Survey: COVID-19 Isolation Increases Pediatric Anxiety, Depression


Children who were confined to their homes due to the COVID-19 outbreak in Hubei province, China, reported higher rates of depressive symptoms and anxiety.

Children who were living through isolation and school closures after the coronavirus 2019 (COVID-19) outbreak in China experienced significantly higher rates of depression and anxiety symptoms, according to a new survey.

The data were based on calls with students living in 2 cities in Hubei province. They shed light on some of the side effects of closing schools amid the ongoing pandemic. The data are published in a research letter in JAMA Pediatrics.

The city of Wuhan, now known as the early epicenter of the disease, ordered schools closed on January 23, and the city of Huangshi, about 50 miles away from Wuhan, enacted the same restriction the following day. In the case of Wuhan, students remained out of school until April 8. In Huangshi, schools reopened slightly earlier, on March 23.

Investigators from Huazhong University of Science and Technology, in Wuhan, worked alongside an investigator from the Arnold School of Public Health at the University of South Carolina in an attempt to better understand how the lengthy period of home confinement affected students in grades 2 to 6.

Investigators decided to focus on 2 primary schools in Hubei province, inviting 2330 students to participate in a survey between February 28 and March 5, by which point schools had been closed for more than a month. Of those invited, 1784 responded and completed the survey.

In addition to demographic information, students were also asked whether they were worried about being personally infected by SARS-CoV-2, the virus that causes COVID-19, and then respondents assessed for depression and anxiety symptoms using the Children’s Depression Inventory—Short Form (CDI-S) and the Screen for Child Anxiety Related Emotional Disorder.

The data showed that 22.6% of students reported symptoms of depression, and 18.9% of students had anxiety symptoms. While the majority of respondents, 1,109 children, resided in Huangshi, those who lived in Wuhan had higher CDI-S scores and more symptoms of depression.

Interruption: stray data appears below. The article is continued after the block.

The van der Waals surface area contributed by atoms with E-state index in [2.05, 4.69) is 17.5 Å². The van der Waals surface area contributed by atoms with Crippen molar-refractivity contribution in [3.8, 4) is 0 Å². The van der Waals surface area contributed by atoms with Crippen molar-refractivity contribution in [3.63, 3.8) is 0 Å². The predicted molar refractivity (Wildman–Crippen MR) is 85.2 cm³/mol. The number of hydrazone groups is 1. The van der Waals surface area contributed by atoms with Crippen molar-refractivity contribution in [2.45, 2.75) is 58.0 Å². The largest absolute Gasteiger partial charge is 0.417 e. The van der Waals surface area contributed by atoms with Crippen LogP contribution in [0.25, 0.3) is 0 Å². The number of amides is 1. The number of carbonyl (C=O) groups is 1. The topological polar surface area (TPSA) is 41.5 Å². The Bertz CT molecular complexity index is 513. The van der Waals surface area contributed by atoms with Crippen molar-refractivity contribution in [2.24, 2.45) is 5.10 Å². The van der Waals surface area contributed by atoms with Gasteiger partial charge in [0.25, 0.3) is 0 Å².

The investigators found a correlation between fears about COVID-19 and depression; those who were worried about falling ill had higher rates of depressive symptoms, as did those children who said they were not optimistic about the epidemic.

Though other research has suggested that depression was a significant problem in Chinese primary schools even before the pandemic, the data for the new study suggest that rate has jumped from the reported pre-pandemic rate of 17%.

“During the outbreak of COVID-19, the reduction of outdoor activities and social interaction may have been associated with an increase in children’s depressive symptoms,” said corresponding author Ranran Song, PhD, MS, of the Huazhong University.

However, Song said the 2003 epidemic of Severe Acute Respiratory Syndrome was also found to be linked with psychological symptoms in school-aged children.

“These findings suggest that serious infectious diseases may influence the mental health of children as other traumatic experiences do,” Song said.

The investigators wrote they will continue to follow up with the same students as life begins to return to normal in Hubei province in an attempt to learn more about the long-term impacts of pandemics, as well as possible ways to reduce the mental health toll of such outbreaks.

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